[This article, from Zero Hedge, reveals what is undeniably a growing trend, and something to keep an eye on. Becoming cashless would also seem to be a step in the direction of centralized control of money, a system which we know will exist during the Tribulation]
The war on cash is escalating faster than many had imagined. Having documented the growing calls from the elites and propagandist explanations of the "benefits" to their serfs over the last few years, with China, and The IMF entering the "cashless society" call most recently, International Business Times reports that Norway - suffering from its own economic collapse as oil revenues crash - has joined its Scandi peers Denmark and Sweden in a call to "ban cash."
By way of background, as we explained previously, What exactly does a “war on cash” mean?
These limits are broadly called “capital controls.”
Why Now? Why are governments suddenly so keen to ban physical cash?
The answer appears to be that the banks and government authorities are anticipating bail-ins, steeply negative interest rates and hefty fees on cash, and they want to close any opening regular depositors might have to escape these forms of officially sanctioned theft. The escape mechanism from bail-ins and fees on cash deposits is physical cash, and hence the sudden flurry of calls to eliminate cash as a relic of a bygone age — that is, an age when commoners had some way to safeguard their money from bail-ins and bankers’ control.
Forcing Those With Cash To Spend or Gamble Their Cash
The conventional answer voiced by Mr. Buiter is that recession and credit contraction result from households and enterprises hoarding cash instead of spending it. The solution to recession is thus to force all those stingy cash hoarders to spend their money.
And the benefits of a cashless society to banks and governments are self-evident:
1. Every financial transaction can be taxed.2. Every financial transaction can be charged a fee.3. Bank runs are eliminated.In fractional reserve systems such as ours, banks are only required to hold a fraction of their assets in cash. Thus a bank might only have 1 percent of its assets in cash. If customers fear the bank might be insolvent, they crowd the bank and demand their deposits in physical cash. The bank quickly runs out of physical cash and closes its doors, further fueling a panic.The federal government began insuring deposits after the Great Depression triggered the collapse of hundreds of banks, and that guarantee limited bank runs, as depositors no longer needed to fear a bank closing would mean their money on deposit was lost.But since people could conceivably sense a disturbance in the Financial Force and decide to turn digital cash into physical cash as a precaution, eliminating physical cash also eliminates the possibility of bank runs, as there will be no form of cash that isn’t controlled by banks.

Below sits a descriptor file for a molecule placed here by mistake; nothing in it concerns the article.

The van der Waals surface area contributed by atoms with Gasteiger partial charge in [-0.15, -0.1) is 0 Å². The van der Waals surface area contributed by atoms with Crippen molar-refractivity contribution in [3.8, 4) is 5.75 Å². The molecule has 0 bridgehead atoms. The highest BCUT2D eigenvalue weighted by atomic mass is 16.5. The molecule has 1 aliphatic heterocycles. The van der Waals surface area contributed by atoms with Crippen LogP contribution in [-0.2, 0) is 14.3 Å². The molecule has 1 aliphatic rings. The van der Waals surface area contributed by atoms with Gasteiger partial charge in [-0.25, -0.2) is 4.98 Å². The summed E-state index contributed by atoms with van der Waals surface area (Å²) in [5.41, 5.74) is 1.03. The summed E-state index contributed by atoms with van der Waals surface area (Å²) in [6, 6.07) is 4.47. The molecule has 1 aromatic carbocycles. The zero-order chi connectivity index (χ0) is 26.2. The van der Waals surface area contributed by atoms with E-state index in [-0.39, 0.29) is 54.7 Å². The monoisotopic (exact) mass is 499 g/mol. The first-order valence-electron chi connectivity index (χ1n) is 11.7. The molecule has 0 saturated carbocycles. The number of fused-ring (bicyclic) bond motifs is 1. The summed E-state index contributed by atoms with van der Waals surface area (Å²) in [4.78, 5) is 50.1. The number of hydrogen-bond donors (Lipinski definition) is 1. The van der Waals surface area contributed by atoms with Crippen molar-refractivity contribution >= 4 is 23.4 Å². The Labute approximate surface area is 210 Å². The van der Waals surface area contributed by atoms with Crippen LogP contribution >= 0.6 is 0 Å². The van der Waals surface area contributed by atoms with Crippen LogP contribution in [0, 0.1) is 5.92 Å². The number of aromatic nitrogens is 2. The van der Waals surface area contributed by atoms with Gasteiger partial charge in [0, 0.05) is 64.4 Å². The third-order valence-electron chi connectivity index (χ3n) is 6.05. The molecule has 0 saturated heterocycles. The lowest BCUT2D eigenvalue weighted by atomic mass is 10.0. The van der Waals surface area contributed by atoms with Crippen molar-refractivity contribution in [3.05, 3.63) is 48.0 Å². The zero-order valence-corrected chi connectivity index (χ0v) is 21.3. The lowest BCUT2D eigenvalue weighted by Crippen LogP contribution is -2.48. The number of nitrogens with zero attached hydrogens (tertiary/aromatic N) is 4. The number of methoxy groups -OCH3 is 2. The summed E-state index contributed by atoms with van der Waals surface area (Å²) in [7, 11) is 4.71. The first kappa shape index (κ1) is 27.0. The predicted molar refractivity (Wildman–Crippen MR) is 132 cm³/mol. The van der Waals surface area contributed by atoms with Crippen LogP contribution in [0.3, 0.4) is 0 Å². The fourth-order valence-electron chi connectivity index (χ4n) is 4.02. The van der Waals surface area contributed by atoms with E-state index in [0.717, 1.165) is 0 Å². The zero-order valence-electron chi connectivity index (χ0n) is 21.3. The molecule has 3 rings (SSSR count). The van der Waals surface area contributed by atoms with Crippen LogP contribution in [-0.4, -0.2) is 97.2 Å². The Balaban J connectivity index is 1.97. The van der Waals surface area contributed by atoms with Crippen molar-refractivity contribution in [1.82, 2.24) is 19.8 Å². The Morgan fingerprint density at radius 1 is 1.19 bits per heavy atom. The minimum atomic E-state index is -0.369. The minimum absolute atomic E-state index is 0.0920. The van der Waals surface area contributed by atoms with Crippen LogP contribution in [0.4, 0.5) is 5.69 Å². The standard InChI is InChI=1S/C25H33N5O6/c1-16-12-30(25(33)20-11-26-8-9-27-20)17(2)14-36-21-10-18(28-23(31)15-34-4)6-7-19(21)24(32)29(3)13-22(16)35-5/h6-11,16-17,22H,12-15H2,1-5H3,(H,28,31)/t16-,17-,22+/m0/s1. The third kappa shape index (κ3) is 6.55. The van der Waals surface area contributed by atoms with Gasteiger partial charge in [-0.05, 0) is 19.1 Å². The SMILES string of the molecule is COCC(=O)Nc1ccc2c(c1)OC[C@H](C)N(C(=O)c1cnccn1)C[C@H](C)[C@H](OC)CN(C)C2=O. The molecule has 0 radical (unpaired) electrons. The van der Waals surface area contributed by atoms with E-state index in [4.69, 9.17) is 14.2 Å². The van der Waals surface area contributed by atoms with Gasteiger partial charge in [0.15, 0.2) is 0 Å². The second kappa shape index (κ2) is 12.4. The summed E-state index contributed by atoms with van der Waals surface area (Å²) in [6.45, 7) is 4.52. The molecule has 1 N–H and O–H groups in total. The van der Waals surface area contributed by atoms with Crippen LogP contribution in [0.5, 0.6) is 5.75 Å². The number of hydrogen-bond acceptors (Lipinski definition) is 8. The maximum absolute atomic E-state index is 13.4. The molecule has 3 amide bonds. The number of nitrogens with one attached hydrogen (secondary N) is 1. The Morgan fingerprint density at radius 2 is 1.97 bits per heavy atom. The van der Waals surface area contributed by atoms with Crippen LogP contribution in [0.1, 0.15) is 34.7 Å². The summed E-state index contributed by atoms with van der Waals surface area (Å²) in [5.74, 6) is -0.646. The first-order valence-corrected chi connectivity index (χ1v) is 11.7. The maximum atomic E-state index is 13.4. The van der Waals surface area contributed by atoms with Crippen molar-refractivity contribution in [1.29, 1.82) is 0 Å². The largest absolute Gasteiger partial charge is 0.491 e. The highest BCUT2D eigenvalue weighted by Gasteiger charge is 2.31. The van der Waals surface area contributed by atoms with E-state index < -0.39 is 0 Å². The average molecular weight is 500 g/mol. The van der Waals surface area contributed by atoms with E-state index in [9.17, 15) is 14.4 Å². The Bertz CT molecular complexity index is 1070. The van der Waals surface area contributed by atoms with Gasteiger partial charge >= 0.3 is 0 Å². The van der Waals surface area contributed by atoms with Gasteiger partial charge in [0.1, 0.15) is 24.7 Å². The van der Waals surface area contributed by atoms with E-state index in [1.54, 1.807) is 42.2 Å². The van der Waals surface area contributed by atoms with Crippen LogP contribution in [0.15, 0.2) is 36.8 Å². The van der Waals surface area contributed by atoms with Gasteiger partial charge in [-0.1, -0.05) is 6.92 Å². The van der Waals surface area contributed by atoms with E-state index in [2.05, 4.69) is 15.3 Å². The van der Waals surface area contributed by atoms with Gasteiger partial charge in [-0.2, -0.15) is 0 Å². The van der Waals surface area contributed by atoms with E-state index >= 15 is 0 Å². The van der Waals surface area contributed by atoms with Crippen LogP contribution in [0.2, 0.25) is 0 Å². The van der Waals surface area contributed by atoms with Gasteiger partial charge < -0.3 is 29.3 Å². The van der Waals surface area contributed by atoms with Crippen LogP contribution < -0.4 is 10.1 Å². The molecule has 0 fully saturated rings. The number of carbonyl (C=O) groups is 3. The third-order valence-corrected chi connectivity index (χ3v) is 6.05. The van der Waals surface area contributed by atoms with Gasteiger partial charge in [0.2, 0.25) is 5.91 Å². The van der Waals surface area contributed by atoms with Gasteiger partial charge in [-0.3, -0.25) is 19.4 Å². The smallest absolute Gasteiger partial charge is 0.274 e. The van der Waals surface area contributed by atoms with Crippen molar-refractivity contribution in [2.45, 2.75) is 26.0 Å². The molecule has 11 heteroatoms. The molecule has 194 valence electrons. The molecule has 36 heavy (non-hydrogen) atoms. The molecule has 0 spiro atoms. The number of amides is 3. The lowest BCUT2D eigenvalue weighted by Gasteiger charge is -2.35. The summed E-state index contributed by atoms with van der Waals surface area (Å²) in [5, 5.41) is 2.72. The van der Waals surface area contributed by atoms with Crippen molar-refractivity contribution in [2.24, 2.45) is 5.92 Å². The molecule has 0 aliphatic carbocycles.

So, when the dust has settled who ultimately benefits by this war on cash - government and the central banks, pure and simple.
Which explains why Norway's biggest bank, DNB, has called for the country to stop using cash which is just the latest move in a country that has been leading the global charge toward electronic money in recent years, with several banks already not offering cash in their branch offices and some industries seeking to cut back on paper currency.
DNB's proposal suggests eliminating the use of cash would cut down on black market sales and crimes such as money laundering.
“Today, there is approximately 50 billion kroner in circulation and [the country’s central bank] Norges Bank can only account for 40 percent of its use. That means that 60 percent of money usage is outside of any control. We believe that is due to under-the-table money and laundering,” Trond Bentestuen, a DNB executive, told Norwegian website VG, the Local reported.
“There are so many dangers and disadvantages associated with cash, we have concluded that it should be phased out,” he added.
The country has already moved in this direction. Bentestuen estimated that only about 6 percent of Norwegians use cash on a daily basis, with the numbers higher among elderly people.
Norway’s Ministry of Finance is opposed to the proposal, however, and other critics have raised concerns about privacy issues as well as how the change would affect tourists. Privacy advocates in Norway have expressed worries for years that, without cash, there would be no way for an individual to purchase something without being tracked.
In 2014, Finans Norge, a financial industry organization in Norway, said the country was on pace to be a cashless society by 2020, Ice News reported. While DNB said its proposal will take time to complete, executives suggested the country start phasing out cash by discontinuing the 1,000 kroner note so it could focus on updating its banking system.
“Eighty-five percent of our customers say that they never or only very rarely go to the bank. Therefore we think it is a mistake to maintain a very old structure with local branch offices. It is better to follow the customers and improve the offers where the customers are: digital,” Bentestuen said.
In the meantime, DNB and Norway’s second largest bank, Nordea, have already stopped using cash in their branch offices. And the movement toward a goal of no cash has been going on for a while. The Norwegian Hospitality Association pushed to eliminate consumers’ right to pay cash at all stores and restaurants in 2013, The Local reported.
If allowed to continue, state wealth control will exist.
And thus, as we concluded previously, if you can’t withdraw your money as cash, you have two choices: You can deal with negative interest rates...or you can spend your money. Ultimately, that’s what our Keynesian central planners want. They are using negative interest rates and the War on Cash to force you to spend and “stimulate” the economy.
If you ask us, these radical and insane measures are a sign of desperation.